A still more preferred embodiment of the present invention includes a mixer in which the liquid and solid components are admixed, a filter adjacent to the discharge of the mixer and a receiving chamber located on the other side of the filter to receive the mixture. An attached pump delivery mechanism dispenses and meters the flow of the mixture to a pump and, in the preferred embodiment, an attached pressure tube. The input end of a hose is attached to the pressure tube and the discharge end is left loose, wherein the hose is impermeable, nonadherent to the mixture, and nonswellable. A nozzle is attached to the discharge end of the hose for controlled spraying of the mixture. In the preferred embodiment the nozzle is a bifluid nozzle.
In an another embodiment of the invention a steam emitter is attached to the spray apparatus. This steam emitter allows steam to be applied to the freshly sprayed composition in order to speed the curing of the silicone. Steam can be supplied from any type of conventional source.
In accordance with another embodiment of the present invention, a method is provided for applying a high viscosity mixture wherein a rotor-stator pump is charged with an unreacted silicone-aggregate mixture, the mixture is pumped from a pump into a hose that is impervious, nonadherent, and nonswellable, which hose transports the mixture from its input end to its discharge end. The unreacted mixture is then sprayed onto a surface and allowed to cross link to form a stable surface.
Yet another embodiment of the present invention includes a method for applying an unreacted silicone-aggregate mixture wherein the mixture is agitated and filtered, metered into a pump, pumped and transported through a hose, applied from the discharge end of the hose, and then allowed to react on the application surface. The hose prevents penetration of moisture into the mixture, prevents adhesion of the mixture to the hose, and prevents distention of the hose from the high pressures required to transport the mixture.
In still yet another embodiment, the present invention relates to a sprayable composition having 0 to 20 weight percent of a density reducing agent, from about 10 to about 25 weight percent of a reactive silicone, from about 10 to about 20 weight percent of a solvent or diluent for the silicone, from about 40 to about 90 weight percent of an aggregate, from about 0 to about 5 weight percent of a desiccant, from 0 to about 1 weight percent of a catalyst for the silicone, from about 0 to about 5 weight percent of a pigment, and from about 0 to about 0.5 weight percent of a dust suppressing agent.
The present invention will be better understood from reference to drawings in connection with the detailed description of the invention, which description is not limiting of the invention.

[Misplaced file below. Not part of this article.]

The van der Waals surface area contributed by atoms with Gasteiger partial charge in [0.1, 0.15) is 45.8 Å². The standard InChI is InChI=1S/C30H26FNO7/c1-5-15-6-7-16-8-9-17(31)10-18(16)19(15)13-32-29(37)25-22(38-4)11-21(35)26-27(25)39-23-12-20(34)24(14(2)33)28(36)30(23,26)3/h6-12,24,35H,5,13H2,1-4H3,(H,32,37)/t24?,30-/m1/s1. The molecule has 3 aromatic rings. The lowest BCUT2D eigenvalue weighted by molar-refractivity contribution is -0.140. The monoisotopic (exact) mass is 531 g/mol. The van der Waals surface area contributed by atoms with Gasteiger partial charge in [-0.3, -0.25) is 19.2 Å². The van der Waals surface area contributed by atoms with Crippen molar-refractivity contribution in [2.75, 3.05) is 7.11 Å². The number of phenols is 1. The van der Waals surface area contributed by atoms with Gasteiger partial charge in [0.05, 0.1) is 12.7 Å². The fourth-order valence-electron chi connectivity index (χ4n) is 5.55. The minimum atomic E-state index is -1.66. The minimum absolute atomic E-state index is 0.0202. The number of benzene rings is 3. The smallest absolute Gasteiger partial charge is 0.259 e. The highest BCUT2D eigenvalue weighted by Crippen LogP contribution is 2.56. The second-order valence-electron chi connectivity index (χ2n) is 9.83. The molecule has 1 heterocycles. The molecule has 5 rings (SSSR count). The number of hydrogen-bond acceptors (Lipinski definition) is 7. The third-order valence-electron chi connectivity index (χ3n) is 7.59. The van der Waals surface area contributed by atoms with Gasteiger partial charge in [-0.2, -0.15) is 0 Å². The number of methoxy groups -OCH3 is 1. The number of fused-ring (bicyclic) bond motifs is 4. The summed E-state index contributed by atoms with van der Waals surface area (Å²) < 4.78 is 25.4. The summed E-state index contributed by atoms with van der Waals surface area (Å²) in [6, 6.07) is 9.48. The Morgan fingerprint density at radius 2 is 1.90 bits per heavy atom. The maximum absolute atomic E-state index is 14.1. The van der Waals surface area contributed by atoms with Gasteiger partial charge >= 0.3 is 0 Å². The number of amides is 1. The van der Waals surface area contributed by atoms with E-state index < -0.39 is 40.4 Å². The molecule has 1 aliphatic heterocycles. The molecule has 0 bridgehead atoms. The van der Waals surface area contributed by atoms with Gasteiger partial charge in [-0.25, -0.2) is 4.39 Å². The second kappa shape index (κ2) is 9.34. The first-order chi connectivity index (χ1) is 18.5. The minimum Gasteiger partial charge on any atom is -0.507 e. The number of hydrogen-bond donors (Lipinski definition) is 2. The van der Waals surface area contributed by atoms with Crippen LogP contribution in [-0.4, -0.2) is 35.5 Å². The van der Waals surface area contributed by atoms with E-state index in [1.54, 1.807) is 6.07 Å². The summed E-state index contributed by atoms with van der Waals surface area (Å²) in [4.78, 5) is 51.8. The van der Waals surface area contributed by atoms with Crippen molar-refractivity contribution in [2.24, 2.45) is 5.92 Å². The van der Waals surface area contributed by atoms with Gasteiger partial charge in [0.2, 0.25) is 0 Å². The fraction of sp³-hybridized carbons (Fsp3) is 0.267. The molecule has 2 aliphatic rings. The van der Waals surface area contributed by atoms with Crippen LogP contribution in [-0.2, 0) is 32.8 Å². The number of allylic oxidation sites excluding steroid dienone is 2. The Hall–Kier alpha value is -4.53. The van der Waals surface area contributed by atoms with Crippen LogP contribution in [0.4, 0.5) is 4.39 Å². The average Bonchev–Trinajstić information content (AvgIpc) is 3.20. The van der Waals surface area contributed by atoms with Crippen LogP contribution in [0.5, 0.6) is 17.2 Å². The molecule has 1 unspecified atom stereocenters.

FIG. 1 is a perspective view of an apparatus for mixing and spraying high viscosity mixtures embodying the present invention;
FIG. 2 is a top view of the aggregate hopper shown in FIG. 1;
FIG. 3 is a cross-sectional view of the aggregate hopper, the aggregate dispenser, the silicone reactant conduit, and the agitator shown in FIG. 1;
FIG. 4 is a side view of the agitator shown in FIG. 3;
FIG. 5 is a top view of the receiving chamber, the filter, and the pump delivery mechanism of the apparatus shown in FIG. 1;
FIG. 6 is a partial cross-sectional view of the receiving chamber and the filter shown in FIG. 5 taken along the line 6--6, depicting the filter screen guide;
FIG. 7 is a side view of an agitating drive shaft, a preferred embodiment of the pump delivery mechanism shown in FIG. 5;
FIG. 8 is a cross-sectional view of the pump and related components shown in FIG. 1;
FIG. 9 is a perspective view of a mobile support structure used for supporting and transporting the mixing and spraying apparatus of the present invention;
FIG. 10 is a side view of a hose, a spray handle, and a spray nozzle embodying the present invention;
FIG. 11 is a perspective view of a hydraulic power pack and transport cart for powering the mixing and spraying apparatus of the present invention;
FIG. 12 is a perspective view of a silicone reactant supply tank and a silicone reactant pump for supplying silicone reactant to the mixing and spraying apparatus of the present invention;
FIG. 13 is a partial side view of a hose sealed according to the present invention with a screw cap;
FIG. 14 is a partial cross-sectional view of the hose sealed with a screw cap shown in FIG. 13, taken along the line 14--14;
FIG. 15 is a partial side view of a pump sealed according to the present invention with a lipped cap;
FIG. 16 is a partial cross-sectional view of the pump sealed with a lipped cap shown in FIG. 15, taken along the line 16--16;
FIG. 17 is a partial side view of a pump sealed according to the present invention with a latching cap;
FIG. 18 is an elevational view of the pump sealed with a latching cap shown in FIG. 17; and
FIG. 19 is a partial top view of the pump sealed with a latching cap shown in FIG. 17.